This report advances a number of “steps-forward” on how to more effectively combat money laundering.
- Congress should move legislation to end the abuse of anonymous shell companies by requiring beneficial ownership transparency.
- Congress should make all felonies predicate offences for money laundering.
- Congress should provide specific line item funding to the U.S. Trade Transparency Units (TTUs) so as to enhance their analytic capabilities and augment the personnel necessary to foster trade transparency in the United States and to expand the international TTU network.
- Congress should pass legislation which requires U.S. companies that engage in financial transactions to obtain a Legal Entity Identifier (LEI).
- Congress should pass legislation requiring transactional lawyers, and anyone else who forms legal entities, to carry out anti-money laundering due diligence.
- The U.S. should develop an updated anti-money laundering strategy to address new and continuing threats to the financial system.
- The U.S. should convene an inter-agency task force to adapt crime-fighting strategies to cover the use of mobile payment systems.
- The administration should require bidders for federal contracts and grants to publicly disclose their beneficial ownership information.
- The administration should adopt the Legal Entity Identifier (LEI), or a similar, non-proprietary and open system, that makes the hierarchy of entity ownership transparent, as the standard identifier in the federal procurement process.
Treasury Department and the Financial Crimes Enforcement Network (FinCEN)
- The Department of the Treasury, which leads the U.S. Financial Action Task Force (FATF) delegation, should introduce a resolution calling for members to promote trade transparency in order to combat trade-based money laundering and value transfer.
- Treasury should instigate a new rule-making process to strengthen due diligence requirements for financial institutions.
- FinCEN should be tasked with aggressive outreach to communities that rely on informal Money Service Businesses (MSBs). FinCEN should pre-empt state MSB licensing requirements and establish uniform licensing requirements that would be applicable to any company designated as an MSB/money transmitter in the United States.
- FinCEN should finalize the proposed rule to impose anti-money laundering (AML) and suspicious activity reporting requirements on registered investment advisers.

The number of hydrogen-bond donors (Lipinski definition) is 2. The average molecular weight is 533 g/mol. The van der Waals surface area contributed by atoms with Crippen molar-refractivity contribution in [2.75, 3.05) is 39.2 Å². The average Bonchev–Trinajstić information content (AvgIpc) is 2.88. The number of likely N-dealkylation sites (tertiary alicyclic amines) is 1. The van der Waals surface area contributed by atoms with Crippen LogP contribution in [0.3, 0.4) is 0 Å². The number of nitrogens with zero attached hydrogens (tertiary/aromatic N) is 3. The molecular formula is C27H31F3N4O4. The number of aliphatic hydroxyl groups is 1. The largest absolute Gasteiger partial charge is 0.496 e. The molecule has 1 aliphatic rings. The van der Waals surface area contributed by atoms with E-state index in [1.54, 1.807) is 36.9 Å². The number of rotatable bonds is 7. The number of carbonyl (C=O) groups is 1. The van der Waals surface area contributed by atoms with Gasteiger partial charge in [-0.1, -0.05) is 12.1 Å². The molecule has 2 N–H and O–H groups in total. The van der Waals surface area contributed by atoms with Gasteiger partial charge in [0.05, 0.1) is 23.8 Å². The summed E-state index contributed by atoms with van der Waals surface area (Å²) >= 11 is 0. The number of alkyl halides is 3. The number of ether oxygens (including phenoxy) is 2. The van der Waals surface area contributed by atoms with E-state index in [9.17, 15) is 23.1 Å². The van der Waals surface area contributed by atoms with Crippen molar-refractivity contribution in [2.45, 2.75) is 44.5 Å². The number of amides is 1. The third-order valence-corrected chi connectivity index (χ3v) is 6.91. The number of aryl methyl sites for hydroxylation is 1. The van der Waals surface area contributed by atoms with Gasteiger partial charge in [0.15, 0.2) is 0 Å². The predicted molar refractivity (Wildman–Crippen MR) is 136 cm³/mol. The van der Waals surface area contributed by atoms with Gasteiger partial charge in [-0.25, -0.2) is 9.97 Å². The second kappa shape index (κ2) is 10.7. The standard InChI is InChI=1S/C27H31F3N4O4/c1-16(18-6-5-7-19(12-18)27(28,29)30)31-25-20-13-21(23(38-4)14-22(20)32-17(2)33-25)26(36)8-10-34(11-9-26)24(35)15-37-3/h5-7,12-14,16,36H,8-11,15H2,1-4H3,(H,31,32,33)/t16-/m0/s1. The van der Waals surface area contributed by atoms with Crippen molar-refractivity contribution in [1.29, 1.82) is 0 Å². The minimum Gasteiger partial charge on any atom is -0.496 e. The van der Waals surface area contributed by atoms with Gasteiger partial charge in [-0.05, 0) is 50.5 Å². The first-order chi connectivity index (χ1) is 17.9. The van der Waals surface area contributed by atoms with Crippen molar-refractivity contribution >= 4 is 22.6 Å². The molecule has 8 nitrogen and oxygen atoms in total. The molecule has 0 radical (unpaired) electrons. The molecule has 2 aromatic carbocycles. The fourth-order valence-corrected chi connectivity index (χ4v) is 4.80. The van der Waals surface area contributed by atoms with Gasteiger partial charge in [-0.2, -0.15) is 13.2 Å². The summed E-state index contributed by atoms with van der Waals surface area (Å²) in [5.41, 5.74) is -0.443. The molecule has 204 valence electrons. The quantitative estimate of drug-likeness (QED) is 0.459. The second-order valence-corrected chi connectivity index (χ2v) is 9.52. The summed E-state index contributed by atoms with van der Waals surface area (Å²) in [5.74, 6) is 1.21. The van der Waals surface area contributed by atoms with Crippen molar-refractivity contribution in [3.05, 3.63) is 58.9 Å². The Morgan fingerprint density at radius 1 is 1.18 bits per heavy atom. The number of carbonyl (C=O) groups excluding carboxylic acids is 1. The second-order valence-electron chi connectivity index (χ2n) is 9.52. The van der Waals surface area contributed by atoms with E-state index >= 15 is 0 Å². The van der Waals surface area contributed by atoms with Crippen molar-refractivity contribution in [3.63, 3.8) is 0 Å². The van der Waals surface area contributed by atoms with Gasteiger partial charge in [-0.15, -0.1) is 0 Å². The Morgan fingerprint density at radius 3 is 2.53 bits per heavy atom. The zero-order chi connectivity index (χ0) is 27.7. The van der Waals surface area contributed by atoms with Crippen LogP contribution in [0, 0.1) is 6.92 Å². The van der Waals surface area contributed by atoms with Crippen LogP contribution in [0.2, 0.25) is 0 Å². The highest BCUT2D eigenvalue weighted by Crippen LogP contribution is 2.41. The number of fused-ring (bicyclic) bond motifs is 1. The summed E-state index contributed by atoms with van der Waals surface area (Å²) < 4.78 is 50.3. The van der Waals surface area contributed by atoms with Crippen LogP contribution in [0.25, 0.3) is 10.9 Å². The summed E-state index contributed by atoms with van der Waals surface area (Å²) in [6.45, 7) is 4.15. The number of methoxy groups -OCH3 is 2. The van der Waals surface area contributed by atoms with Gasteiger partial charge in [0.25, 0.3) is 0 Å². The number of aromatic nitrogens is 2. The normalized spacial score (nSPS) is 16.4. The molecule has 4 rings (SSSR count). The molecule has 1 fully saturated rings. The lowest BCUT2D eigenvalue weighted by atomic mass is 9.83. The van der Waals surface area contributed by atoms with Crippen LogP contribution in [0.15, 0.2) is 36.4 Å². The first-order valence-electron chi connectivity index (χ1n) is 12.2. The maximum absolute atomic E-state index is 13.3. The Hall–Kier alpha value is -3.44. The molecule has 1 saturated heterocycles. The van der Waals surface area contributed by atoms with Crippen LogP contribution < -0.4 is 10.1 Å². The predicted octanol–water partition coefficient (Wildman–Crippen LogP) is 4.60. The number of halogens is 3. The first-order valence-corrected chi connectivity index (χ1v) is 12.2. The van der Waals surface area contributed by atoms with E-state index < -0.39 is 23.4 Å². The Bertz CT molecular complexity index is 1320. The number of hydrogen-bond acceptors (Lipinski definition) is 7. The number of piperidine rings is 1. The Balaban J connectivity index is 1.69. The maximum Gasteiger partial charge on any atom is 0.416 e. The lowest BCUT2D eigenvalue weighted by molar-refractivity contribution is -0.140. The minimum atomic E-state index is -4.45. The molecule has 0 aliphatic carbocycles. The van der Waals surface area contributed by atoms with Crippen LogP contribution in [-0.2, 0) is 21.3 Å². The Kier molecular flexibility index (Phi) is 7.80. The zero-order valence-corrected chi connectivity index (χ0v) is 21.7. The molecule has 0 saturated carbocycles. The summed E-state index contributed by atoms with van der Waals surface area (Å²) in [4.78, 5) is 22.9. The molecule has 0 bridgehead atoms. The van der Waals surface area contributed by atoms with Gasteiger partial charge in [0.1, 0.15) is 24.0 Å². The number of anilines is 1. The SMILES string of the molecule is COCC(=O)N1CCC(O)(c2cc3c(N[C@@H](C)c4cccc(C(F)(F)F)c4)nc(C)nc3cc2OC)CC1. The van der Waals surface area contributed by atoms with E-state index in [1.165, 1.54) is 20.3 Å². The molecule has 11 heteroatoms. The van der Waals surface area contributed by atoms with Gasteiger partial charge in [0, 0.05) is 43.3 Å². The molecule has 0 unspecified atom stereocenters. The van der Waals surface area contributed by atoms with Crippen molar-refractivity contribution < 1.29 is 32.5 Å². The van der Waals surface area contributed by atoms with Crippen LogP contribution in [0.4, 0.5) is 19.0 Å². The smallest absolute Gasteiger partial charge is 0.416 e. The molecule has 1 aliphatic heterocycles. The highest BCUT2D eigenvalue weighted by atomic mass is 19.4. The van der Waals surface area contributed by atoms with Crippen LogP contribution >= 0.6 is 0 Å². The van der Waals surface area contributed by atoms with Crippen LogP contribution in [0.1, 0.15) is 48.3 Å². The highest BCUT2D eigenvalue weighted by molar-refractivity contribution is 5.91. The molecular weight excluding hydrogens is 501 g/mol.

- FinCEN should re-examine each of the temporary AML exemptions to determine whether these exemptions are still warranted.
Department of Justice
- The Department of Justice should ensure that the top decision-makers at financial institutions, accounting firms, and law firms are held personally accountable for the actions of their organizations.
- Justice should change the incentives for law enforcement to encourage them to pursue complex financial crimes cases.
- Justice should provide specific funds for anti-money laundering/counter-terrorist finance (AML/CFT) training to the 93 U.S. Attorneys’ offices.
More information on the recommendations can be found in Section VII on page 19 of the full report.
The FACT Coalition would like to thank the Ford Foundation and the Wallace Global Foundation for their support for this report.
The FACT Coalition would also like to thank Clark Gascoigne (Deputy Director), Jacob Wills (Communications and Operations Associate) and Yaroslav Pustarnakov (Advocacy Intern) for their contributions to the report. FACT also appreciates the contributions of Liz Confalone and Heather Lowe (Global Financial Integrity); Mark Hays, Stefanie Ostfeld, and Eryn Schornick (Global Witness); Elise Bean; Jo Marie Griesgraber (New Rules for Global Finance); Susan Harley (Public Citizen); and Nathan Proctor (Fair Share).
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Copyright © 2017 The FACT Coalition. Some Rights Reserved.
This work by John A. Cassara and the FACT Coalition is licensed under a Creative Commons Attribution 4.0 License. To view the terms of this license, visit www.creativecommons.org/licences/by/4.0. The cover image is copyrighted, with all rights reserved.
The recommendations are those of the author and the FACT Coalition. The views expressed in this report are those of the author and the Coalition, and do not necessarily reflect the views of our funders, our members, or those who provided review.
Founded in 2011, the Financial Accountability and Corporate Transparency (FACT) Coalition is a non-partisan alliance of more than 100 state, national, and international organizations working toward a fair tax system that addresses the challenges of a global economy and promotes policies to combat the harmful impacts of corrupt financial practices. More information about the coalition can be found at the back of this report or on the FACT Coalition website at www.thefactcoalition.org.